I can hear some parents say, “But I don’t want to. I want a quiet bedtime and a quick one.” What I suggest will give you a more peaceful, respectful and enjoyable bedtime in which you will not feel helpless because you will be in charge as a wise healer. If your child needs to unleash energy or stress through play, your desire for a quick bedtime causes you stress because it opposes the child’s real need that has to be met. Some children go to sleep with a story and a hug, while some children need an energetic game before going to bed. In addition, a child who needs power games one night may not need them the next night. The goal is not consistency in what we do but consistency in being loving, aware and responsive.

There are things you can do to increase the chance for a quicker or calmer bedtime:

1. You can respond playfully to power games earlier in the day. You can find more about how to play a variety of power games in my book.

2. You can minimize screen time and sitting and allow plenty of outdoor rigorous activity in daylight.

3. For health benefits and for better sleep, feed your children healthful and nourishing foods. A wholesome diet helps children sleep better, go to bed calmer, learn better and be more focused and peaceful. In my practice, I have found that eating carbohydrate, including fruit, in the evening may interfere with a child’s ability to fall asleep. You may wish to try offering protein-rich foods instead.

Power games during the day may lessen their need at bedtime, but they do not guarantee an adult-like bedtime scenario. If a child played power games in the afternoon and later experiences helplessness or sitting, he may need more release through power games and running before he is ready to sleep. It is a real need that should not be denied or suppressed. In addition, your anxious desire to put your children to bed ignites their desire to oppose you as a therapy game. Learning to enjoy the children is much easier and more beneficial than taming them to go against their healthy and needed direction. In fact, suppressing their needs often causes bedtime to take longer and leaves the children stressed and with unresolved emotional needs.

How to Play Bedtime Power Games

You may enjoy your bedtime with the children more if you flow with their invitation for play. Learn what your children need by observing them. If you are not a physical person, it may give you the exercise you need, or you can ask your spouse to chase them. Falling in love with reality can bring peace to bedtime with your children.

In a power game, your goal is not to change what the children do but to empower the game by offering pretend dramatic opposition, such as, “Oh no, they ran away again,” while you chase them over and over again. When you catch a child, bring her back to the bedroom while you huff and puff in “exhaustion” and declare, “I am going to hold you better this time. Oh, I hope … (in exasperation), I hope she doesn’t slip away again … ” Then pretend a desperate attempt to hold on as you put the pajamas on while allowing the next escape with a dramatic, “Oh no!” and a chase.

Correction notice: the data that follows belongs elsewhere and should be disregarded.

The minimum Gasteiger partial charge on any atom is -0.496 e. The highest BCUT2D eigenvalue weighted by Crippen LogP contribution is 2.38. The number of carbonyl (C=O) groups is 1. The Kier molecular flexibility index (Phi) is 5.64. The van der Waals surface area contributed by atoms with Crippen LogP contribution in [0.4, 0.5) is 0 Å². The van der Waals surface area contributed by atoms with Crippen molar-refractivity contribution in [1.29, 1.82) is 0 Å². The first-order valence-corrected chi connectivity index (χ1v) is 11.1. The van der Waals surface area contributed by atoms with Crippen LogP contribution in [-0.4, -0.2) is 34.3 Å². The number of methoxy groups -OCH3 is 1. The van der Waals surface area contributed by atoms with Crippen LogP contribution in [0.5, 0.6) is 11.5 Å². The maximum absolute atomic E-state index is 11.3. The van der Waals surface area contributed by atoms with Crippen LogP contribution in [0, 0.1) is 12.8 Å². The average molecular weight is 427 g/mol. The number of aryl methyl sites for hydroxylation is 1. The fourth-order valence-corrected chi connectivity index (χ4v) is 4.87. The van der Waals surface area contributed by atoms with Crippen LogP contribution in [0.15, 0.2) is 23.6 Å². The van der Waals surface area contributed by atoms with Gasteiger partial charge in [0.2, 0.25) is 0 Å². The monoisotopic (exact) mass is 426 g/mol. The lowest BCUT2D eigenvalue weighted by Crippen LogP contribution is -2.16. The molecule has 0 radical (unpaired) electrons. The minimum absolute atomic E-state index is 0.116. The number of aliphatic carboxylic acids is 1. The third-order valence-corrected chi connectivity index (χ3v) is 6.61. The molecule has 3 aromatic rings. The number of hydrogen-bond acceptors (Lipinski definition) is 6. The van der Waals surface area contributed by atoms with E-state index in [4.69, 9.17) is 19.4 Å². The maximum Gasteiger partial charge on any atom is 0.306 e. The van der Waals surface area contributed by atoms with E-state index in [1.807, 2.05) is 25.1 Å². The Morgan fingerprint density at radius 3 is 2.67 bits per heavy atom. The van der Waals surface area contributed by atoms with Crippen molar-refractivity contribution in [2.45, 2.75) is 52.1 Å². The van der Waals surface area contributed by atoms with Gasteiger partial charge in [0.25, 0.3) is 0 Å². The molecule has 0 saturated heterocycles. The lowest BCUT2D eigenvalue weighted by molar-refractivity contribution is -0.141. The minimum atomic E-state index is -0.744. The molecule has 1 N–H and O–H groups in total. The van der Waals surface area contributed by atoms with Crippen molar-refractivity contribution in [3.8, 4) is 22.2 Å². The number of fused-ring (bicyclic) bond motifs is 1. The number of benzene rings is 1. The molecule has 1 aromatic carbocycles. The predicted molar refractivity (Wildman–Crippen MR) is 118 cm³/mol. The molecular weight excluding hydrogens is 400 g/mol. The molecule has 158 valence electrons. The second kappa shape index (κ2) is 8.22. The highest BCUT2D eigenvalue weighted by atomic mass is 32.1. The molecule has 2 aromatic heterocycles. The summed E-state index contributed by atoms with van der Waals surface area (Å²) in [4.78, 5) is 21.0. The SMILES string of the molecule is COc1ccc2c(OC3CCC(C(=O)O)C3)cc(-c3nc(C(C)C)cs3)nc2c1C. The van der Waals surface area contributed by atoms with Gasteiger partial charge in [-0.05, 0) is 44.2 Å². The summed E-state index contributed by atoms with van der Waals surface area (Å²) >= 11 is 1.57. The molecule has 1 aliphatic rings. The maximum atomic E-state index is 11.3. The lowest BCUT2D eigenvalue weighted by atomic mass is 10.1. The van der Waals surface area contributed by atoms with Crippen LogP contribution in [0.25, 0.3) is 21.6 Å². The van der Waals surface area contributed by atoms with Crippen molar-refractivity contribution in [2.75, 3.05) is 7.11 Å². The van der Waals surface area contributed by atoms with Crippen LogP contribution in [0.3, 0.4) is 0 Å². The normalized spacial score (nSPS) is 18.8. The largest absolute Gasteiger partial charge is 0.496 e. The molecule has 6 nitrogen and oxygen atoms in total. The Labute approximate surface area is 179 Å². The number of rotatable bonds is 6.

A true leader is a transparent one. Steer without controlling by making sure to let the children decide when to end the game, or else the healing is cancelled by your being in the position of power.

Transforming Ourselves

When we recognize the rightness of what the child is doing, we can provide for it without resistance, and the child then goes to sleep with ease. In contrast, when we resist, we become impatient and frustrated, and we tend to try to control instead of steer with wisdom. The child is not the cause of our frustration; our opposing thoughts and wants are. You may find peace and freedom in working on yourself to learn to enjoy the bedtime play rather than trying to change your children’s wise and healthy preparation for sleep. You may miss this time in their childhood all too soon.

Power Games at Our House

In our home the words “Lets go to bed” often came from the children. They recognized their own tiredness because we never went against their inner voice, and they loved bedtime because it was so much fun. Needless to say, they fell asleep easily and were always sound sleepers. Sharing our family’s bedtime routine is not as an answer for an “only” way but a window into one peaceful possibility that demonstrates the spirit of what I am suggesting.

The invitation to go to bed, regardless whom it came from, became the beginning of a joyful routine.The children often ran to the music corner and started playing the piano, drumming and dancing. Oh, how we loved that part of our routine. My husband and I would sit around to watch and marvel their creativity. When they thought it was a good idea to go to bed, they went to the kitchen for a snack. Food, laughter, clean up … we were all in the kitchen cherishing our daily tradition.